Ex Libris Online: The Selfish Giant and Other Stories


Review: The Selfish Giant and Other Stories by Oscar Wilde

ex Libris MC (2)

In conclusion of our summer series on children’s literature this Labor Day weekend, I am pleased to share the fairy tales of Oscar Wilde compiled by The Folio Society in The Selfish Giant and Other Stories. Just as amazing to me as Mark Twain’s penning a fairy tale (The Prince and the Pauper) is that Wilde too turned his talents towards creating original fairy tales.

Oscar Wilde, 1881
Oscar Wilde, 1881

Perhaps best known for his plays, such as The Importance of Being Earnest, and for literature such as The Picture of Dorian Gray, Oscar Wilde emerged as one of the most successful playwrights in London during the 1890s. He wrote his children’s stories and fairy tales earlier, however, following the birth of his two sons in the mid-1880s.

As Jeanette Winterson points out in her introduction to the Folio Society edition, fairy tales traditionally involve a reversal of fortune of some kind… paupers become princes, princes are turned into beasts, etc. Wilde takes many of these traditional themes and incorporates lessons for his own children, from the importance of selflessness and compassion to some of the hard truths in life that do not lead to happy endings. As opposed to many traditional fairy tales, Wilde more mimics the somber tone of the tales from Hans Christian Anderson.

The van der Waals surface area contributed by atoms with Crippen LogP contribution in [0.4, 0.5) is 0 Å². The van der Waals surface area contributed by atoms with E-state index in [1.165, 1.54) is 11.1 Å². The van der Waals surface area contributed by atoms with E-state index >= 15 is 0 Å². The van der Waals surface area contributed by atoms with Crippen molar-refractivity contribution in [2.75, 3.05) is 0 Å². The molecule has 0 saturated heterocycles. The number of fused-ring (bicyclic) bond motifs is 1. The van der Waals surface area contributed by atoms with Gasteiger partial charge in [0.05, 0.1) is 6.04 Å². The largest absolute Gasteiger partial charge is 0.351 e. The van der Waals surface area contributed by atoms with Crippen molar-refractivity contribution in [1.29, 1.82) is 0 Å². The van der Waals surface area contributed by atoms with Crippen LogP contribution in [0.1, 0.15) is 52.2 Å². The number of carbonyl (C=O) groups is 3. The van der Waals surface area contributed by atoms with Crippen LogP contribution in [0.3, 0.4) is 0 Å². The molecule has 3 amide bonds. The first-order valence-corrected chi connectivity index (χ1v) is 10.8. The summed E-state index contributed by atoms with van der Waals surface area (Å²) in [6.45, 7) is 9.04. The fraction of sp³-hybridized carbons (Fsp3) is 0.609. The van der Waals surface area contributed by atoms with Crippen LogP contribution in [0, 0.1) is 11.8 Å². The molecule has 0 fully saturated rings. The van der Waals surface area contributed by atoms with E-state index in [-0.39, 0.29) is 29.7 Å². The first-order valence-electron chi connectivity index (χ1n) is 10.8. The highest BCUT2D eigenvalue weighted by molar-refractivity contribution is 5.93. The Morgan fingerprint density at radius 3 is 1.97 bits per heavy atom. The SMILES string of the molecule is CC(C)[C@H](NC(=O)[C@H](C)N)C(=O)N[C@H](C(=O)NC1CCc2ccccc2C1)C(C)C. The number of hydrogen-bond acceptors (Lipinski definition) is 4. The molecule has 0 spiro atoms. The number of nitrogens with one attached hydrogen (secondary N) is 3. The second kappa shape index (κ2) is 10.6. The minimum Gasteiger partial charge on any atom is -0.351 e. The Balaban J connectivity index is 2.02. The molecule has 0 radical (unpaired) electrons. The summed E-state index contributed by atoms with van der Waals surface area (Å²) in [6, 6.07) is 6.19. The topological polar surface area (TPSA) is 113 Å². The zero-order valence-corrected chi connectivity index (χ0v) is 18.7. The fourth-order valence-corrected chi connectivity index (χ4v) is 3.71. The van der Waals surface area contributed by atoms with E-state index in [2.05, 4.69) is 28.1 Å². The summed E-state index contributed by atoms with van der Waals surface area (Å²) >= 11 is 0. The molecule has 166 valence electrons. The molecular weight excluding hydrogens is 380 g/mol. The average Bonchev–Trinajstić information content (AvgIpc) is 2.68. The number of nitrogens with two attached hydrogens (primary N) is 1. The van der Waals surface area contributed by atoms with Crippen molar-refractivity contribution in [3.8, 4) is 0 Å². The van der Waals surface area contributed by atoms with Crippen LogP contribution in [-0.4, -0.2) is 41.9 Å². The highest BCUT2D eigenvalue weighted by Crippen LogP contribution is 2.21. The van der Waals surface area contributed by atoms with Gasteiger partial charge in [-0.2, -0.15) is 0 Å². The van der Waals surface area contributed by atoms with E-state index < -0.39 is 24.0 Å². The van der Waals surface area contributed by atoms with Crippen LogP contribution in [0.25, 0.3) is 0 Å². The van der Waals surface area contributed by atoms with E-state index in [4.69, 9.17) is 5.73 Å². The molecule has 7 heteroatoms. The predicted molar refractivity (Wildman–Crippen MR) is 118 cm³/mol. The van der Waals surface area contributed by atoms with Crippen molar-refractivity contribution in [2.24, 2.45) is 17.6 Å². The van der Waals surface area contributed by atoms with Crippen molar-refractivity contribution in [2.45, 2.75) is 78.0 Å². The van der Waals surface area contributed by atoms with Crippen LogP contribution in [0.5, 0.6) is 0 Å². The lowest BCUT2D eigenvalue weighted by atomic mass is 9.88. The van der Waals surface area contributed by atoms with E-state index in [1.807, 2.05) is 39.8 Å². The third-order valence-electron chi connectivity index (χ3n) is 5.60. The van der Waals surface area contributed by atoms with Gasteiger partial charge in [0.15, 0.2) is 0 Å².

In “The Happy Prince,” the jewel-studded and gold-guided statue of a bygone prince watches in anguish over the sufferings of the people in his former kingdom. He regrets that he lived a carefree existence within his castle walls, completely unaware of the poverty and distress of his people, and beseeches a Swallow, flying through on his way to Egypt for the winter, to take the ruby out of his sword and fly it to the home of a poor family whose son was dangerously ill with fever. The statue continues to ask the Swallow to stay with him one day longer and fly the different valuable parts of his frame to needy people around the village. Finally, nothing is left, and the Swallow dies at the feet of the statue in the cold of winter. As in many of these tales, Wilde shows that love often requires no less than ultimate sacrifice.SGT_S_05

I hope you enjoyed our summer series on children’s literature! The topic for our
September reviews is murder-mystery novels, so stay tuned!

Buy this book here.


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